Witness Feared Trio Would Kill Military Surplus Dealer Says Suspects Intended To Kill Bank Guard
Christopher Davidson Jr. led the FBI to Spokane’s bombing suspects because he felt people would die if the crime spree continued, the military surplus dealer said Tuesday.
“I was afraid it was going to escalate and they were going to kill somebody,” the 40-year-old informant told a federal jury in Spokane.
The government’s star witness in the domestic terrorism trial testified that the three North Idaho defendants had shared chilling details about their crimes with him.
The men brought an assault rifle to last July’s bank robbery in the Valley because they planned to kill a security guard, Davidson testified in U.S. District Court.
Davidson said he had sold the trio military-style parkas and ponchos and was asked by one of the men to get rid of a Winchester shotgun - all “identical” to items captured on bank surveillance videos during last year’s robberies.
Verne Jay Merrell, 51; Charles H. Barbee, 45; and Robert S. Berry, 42, are on trial on a dozen felony charges.
They are accused of bombing the Spokane Valley offices of Planned Parenthood and The Spokesman-Review prior to robberies of the same U.S. Bank branch on April 1 and July 12. The bank also was bombed during the April 1 holdup.
Prosecutors contend the three white separatists hoped to overthrow the federal government and the banking system and were angry at the newspaper and opposed to abortion.
In his testimony Tuesday, the 6-foot-3-inch, 350-pound Davidson sputtered nervous laughter at unusual intervals and politely was rebuked for answering questions before they were asked.
The witness spoke openly about his fear of the defendants.
Davidson said Berry warned after the last bombing that a small group of well-prepared men would bring the country’s banking establishment “to its knees.”
And Barbee asked Davidson to buy him illegal plastic explosives and a bazooka, the informant said.
Davidson turned on his friends last August and began working for the FBI. The men were arrested Oct. 8 in Union Gap., Wash., in stolen vehicles and carrying loaded weapons. Authorities say they were planning another bank robbery outside Portland.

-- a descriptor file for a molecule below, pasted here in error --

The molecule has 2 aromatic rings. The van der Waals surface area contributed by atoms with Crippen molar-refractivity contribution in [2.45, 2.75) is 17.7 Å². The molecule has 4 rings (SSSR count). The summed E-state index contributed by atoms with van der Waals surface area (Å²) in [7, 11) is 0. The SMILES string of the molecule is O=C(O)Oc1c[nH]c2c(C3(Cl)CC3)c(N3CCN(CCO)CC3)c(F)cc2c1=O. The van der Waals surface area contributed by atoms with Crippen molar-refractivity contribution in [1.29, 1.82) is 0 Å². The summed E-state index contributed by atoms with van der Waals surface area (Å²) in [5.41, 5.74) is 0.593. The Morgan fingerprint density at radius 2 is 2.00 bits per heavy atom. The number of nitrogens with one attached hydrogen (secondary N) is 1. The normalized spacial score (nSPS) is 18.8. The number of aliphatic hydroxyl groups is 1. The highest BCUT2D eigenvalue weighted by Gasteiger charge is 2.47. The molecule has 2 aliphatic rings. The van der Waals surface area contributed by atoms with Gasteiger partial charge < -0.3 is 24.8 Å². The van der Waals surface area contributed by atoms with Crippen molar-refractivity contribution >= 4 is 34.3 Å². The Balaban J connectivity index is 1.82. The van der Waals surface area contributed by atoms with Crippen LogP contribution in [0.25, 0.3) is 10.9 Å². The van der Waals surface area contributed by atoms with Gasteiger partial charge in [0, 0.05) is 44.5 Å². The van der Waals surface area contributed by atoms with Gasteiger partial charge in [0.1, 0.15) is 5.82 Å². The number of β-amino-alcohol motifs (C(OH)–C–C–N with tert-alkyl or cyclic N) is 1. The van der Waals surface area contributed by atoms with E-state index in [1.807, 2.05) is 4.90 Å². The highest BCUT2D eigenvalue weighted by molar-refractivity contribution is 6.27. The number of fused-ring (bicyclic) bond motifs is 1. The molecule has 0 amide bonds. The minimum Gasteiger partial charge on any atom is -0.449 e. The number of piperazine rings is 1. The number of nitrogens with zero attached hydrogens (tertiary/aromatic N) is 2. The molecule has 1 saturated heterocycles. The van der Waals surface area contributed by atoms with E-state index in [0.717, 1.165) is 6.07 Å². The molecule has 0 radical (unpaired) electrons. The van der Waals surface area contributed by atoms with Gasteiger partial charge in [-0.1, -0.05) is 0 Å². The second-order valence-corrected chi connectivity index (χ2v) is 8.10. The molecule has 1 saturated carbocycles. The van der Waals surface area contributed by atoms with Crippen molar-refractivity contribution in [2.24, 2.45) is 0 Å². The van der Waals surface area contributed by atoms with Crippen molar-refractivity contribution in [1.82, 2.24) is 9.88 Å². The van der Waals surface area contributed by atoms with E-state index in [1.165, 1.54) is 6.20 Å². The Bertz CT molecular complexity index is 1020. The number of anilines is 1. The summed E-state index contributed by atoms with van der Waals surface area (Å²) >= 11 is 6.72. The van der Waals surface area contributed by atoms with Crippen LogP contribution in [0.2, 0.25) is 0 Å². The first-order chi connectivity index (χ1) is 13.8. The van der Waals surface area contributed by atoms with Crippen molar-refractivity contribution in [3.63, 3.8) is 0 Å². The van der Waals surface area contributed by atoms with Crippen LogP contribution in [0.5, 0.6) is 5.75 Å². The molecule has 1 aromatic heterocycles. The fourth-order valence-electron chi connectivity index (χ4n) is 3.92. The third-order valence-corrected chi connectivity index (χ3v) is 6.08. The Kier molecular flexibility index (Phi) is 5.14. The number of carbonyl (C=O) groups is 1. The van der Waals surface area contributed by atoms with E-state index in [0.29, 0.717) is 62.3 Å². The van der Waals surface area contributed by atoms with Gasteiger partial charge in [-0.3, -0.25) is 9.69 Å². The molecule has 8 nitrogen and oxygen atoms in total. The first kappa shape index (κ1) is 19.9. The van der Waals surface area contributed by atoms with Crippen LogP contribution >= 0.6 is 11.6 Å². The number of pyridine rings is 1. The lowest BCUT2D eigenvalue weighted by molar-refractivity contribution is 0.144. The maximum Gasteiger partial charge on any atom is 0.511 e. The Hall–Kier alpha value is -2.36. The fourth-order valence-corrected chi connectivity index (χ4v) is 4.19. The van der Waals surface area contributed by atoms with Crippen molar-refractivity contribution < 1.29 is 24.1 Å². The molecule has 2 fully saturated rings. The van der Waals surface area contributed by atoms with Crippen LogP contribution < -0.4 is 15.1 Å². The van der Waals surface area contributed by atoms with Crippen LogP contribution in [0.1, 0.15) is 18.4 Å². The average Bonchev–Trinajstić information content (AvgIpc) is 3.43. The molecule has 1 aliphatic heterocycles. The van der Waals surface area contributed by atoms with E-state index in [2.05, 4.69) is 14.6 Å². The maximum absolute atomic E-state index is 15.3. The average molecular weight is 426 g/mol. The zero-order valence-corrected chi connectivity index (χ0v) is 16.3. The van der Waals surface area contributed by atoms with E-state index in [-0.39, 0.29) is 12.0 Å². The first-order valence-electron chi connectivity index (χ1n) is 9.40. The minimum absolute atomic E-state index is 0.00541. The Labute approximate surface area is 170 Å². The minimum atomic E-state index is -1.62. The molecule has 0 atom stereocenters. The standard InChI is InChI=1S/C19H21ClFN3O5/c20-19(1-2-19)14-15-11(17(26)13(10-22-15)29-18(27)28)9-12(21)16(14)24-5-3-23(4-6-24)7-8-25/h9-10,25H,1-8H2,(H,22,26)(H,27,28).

“I wouldn’t be able to live with it if the next bomb they set off killed a bunch of little kids,” Davidson told the jury.
Davidson has since collected a $130,000 reward and entered the federal witness-protection program. In exchange for his testimony, he was granted immunity from prosecution for the bombings and robberies, and any sales of illegal firearms.
Defense attorneys contend Davidson waited until the reward was high, then turned in the suspects to protect himself.
During initial cross-examination Tuesday afternoon, the informant repeatedly denied committing any crimes, despite suggestions by defense attorney Roger Peven that Davidson sold the suspects illegal grenades and a silencer.
Davidson admitted the defendants never told him they committed the bombings and robberies - even though he secretly taped their conversations.
“I did the best I could. I’m not a professional in all this,” Davidson said.
Peven rolled his eyes and snorted. “A professional is one who is paid for what they do, is he not?”
Davidson testified that he befriended Berry after meeting him at a gun show in 1992. Davidson occasionally gave Berry military gear in exchange for repair work on his truck.
Last spring and summer, Davidson said, Berry tried to recruit him as a “supply sergeant” for Berry’s militia group.
Davidson testified that Berry told him letters left at the scene of the April 1 bombing at the newspaper office were a “declaration of war.”
“They considered themselves at war against the United States government,” the witness said.
He also said Berry told him the men were proud of the damage their pipe bomb caused Planned Parenthood.
“They felt very good about blowing up … destroying it,” Davidson said. “They told me what they were doing was righteous and Yahweh was pleased with it.”
According to Davidson, Berry owned guns like those used in the robberies, including a rare Italian shotgun and a nickel-plated Ruger revolver Berry tried to disguise by spray-painting it black.
Davidson told the jury that Barbee explained why the men added an AK-47 assault rifle for the July bank robbery.
“They took the AK-47 along because if there was a guard there, they were going to take care of him,” Davidson said. “I took that to mean shoot him.”
Davidson said the decision to come forward was difficult and meant he’d have to go into hiding and give up his $50,000-a-year business. He demanded the FBI move his wife and three daughters and give them the reward if he were killed.
Defense attorneys said Davidson was primarily interested in assuring he was immune from prosecution.
When Peven questioned why Davidson waited until August to alert authorities, the informant said that’s when he became convinced the defendants committed the crimes.
But when the FBI supplied Davidson with cassette recorders and sent him back to talk with the suspects, Davidson returned with no incriminating evidence, Peven said.
“I have tape recordings that if I stacked them from the ground up they would reach my knee,” Peven said. “Why didn’t you say something to get them to say those things again? Is that so hard to do?”
“In retrospect, that might have been wise,” Davidson answered.
Davidson’s cross-examination resumes today. If convicted, Berry, Barbee and Merrell face $3 million in fines and mandatory life prison sentences. The prosecution expects to rest its case late this week. , DataTimes ILLUSTRATION: Staff illustration by Charles Waltmire